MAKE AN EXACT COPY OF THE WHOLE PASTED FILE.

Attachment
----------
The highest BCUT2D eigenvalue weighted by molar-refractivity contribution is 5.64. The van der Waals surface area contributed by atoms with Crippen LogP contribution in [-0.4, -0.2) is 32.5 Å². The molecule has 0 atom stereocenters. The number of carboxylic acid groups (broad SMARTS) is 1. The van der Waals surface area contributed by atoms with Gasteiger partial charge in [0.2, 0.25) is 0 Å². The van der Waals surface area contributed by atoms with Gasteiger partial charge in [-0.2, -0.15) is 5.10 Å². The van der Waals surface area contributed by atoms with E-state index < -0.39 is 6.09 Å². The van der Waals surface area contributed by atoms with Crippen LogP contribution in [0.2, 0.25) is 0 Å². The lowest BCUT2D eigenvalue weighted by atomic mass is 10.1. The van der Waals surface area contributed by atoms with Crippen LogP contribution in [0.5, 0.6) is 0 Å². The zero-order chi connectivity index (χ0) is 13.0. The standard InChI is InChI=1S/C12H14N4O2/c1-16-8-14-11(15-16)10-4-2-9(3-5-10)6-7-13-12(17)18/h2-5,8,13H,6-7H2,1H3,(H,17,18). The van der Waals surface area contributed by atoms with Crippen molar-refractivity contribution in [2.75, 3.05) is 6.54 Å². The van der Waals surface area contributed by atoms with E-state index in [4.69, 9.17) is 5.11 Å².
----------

The highest BCUT2D eigenvalue weighted by molar-refractivity contribution is 5.64. The van der Waals surface area contributed by atoms with Crippen LogP contribution in [-0.4, -0.2) is 32.5 Å². The molecule has 0 atom stereocenters. The number of carboxylic acid groups (broad SMARTS) is 1. The van der Waals surface area contributed by atoms with Gasteiger partial charge in [0.2, 0.25) is 0 Å². The van der Waals surface area contributed by atoms with Gasteiger partial charge in [-0.2, -0.15) is 5.10 Å². The van der Waals surface area contributed by atoms with E-state index < -0.39 is 6.09 Å². The van der Waals surface area contributed by atoms with Crippen LogP contribution in [0.2, 0.25) is 0 Å². The lowest BCUT2D eigenvalue weighted by atomic mass is 10.1. The van der Waals surface area contributed by atoms with Crippen LogP contribution in [0.5, 0.6) is 0 Å². The zero-order chi connectivity index (χ0) is 13.0. The standard InChI is InChI=1S/C12H14N4O2/c1-16-8-14-11(15-16)10-4-2-9(3-5-10)6-7-13-12(17)18/h2-5,8,13H,6-7H2,1H3,(H,17,18). The van der Waals surface area contributed by atoms with Crippen molar-refractivity contribution in [2.75, 3.05) is 6.54 Å². The van der Waals surface area contributed by atoms with E-state index in [4.69, 9.17) is 5.11 Å².